Science Assessment Shows that Hands-On Learning is a Must

The National Assessment of Educational Progress (NAEP) released results from its 2015 science assessment, which included physical, life, Earth, and space sciences. The assessment also measured how well students implement science practices, like using scientific principles and engaging in scientific inquiry. The last time NAEP did this assessment was in 2009.

Younger students performed better than older ones with average scores  improving four points for fourth- and eighth-grade students. Scores for 12th grade did not change. Only 22% of 12th-graders performed at or above the Proficient achievement level; that compares with 38% of fourth-graders and 34% of eighth-graders. Science scores for almost all racial and ethnic groups also showed gains.

Hands-on Experience

There were also teacher and student surveys included in the assessment. Clearly, emphasizing science in and outside of the classroom is tied to student performance. Not surprisingly students with more exposure to science scored better on the 2015 science assessment than students with less exposure: Eighth-graders who participate in hands-on activities or investigations in science class every day or almost every day, as reported by their teachers, scored 12 points higher than students who never or hardly ever engage in these activities.

Students with access to school-provided scientific tools–such as telescopes, microscopes and thermometers–also scored higher. Eighth-graders whose teachers reported the highest level of access to these tools scored 16 points higher than eighth-graders whose teachers reported no access. Twelfth-graders who reported having access to such tools scored 37 points higher than 12th-graders without access.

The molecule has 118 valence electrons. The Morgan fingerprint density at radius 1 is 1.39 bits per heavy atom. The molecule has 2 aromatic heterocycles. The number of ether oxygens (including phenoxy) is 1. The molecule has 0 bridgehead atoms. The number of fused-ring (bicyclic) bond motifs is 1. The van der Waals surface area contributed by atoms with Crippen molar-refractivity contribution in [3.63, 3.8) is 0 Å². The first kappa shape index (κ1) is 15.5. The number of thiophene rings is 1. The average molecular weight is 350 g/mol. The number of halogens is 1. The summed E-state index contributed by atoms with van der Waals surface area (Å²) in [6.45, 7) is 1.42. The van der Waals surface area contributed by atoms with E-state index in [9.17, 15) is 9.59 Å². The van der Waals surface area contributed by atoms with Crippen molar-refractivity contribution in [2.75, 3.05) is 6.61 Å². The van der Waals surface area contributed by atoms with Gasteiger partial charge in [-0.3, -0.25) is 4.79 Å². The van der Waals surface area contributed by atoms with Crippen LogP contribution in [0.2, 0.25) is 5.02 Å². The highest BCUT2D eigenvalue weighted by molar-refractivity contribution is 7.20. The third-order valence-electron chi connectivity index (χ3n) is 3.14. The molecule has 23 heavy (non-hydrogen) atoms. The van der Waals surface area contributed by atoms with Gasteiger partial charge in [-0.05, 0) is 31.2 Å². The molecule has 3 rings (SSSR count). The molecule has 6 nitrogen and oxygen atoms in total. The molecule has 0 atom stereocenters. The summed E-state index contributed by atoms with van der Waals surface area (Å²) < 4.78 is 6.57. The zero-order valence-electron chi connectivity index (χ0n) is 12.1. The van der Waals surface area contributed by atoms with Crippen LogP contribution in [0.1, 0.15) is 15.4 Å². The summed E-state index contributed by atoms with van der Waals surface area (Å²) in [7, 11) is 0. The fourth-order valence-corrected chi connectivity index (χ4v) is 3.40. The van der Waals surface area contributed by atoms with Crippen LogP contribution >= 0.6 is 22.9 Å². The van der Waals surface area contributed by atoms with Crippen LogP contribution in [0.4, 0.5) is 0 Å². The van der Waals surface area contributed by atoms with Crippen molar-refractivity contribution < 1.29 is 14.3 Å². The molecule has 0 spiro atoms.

To me these are clear markers to ways to improve student performance. As teachers implement the new science standards, more students, especially fourth- and eighth-graders, will be exposed to hands-on activities and investigative problem solving. Daily science is part of the middle school curriculum. As teachers adjust to the new flexibility under ESSA, hopefully elementary school students will get to do so much more than just math and reading.

Adobe Survey on Gen Z

Adobe recently published the results of a survey focused on Gen Z students (1,000 plus students 11-17 nationwide) and their teachers. Lots of interesting and sometime fund stuff here, including the predictable gap between what teachers are doing and the way students perceive it. But both teachers and students agree that Gen Z learns best through hands-on experience and solving real-world problems. Teachers would like to offer more hands-on, opportunities, but see their current curriculum as a constraint. Science seems to offer the perfect opportunity to engage students more deeply using hands-on, real-world experiences.

But hands-on is moot in classrooms without the basic tools of the discipline. It’s beyond me how there can be a high school science department that does not have ready access to the basic tools of science instruction.

To make matters worse, these same students likely have access to fewer specialized classes and are taught by newer, less-qualified teachers. We can anguish all we want about not producing enough scientists to meet future demands; but until we address these basic inequities, we aren’t going anywhere.

Anne Wujcik

This column was written by Ann Wujcik, editor of EdNet Insight. A version of this article originally appeared in EdNet News Alerts, a property of School Leaders Now’s parent company, MDR.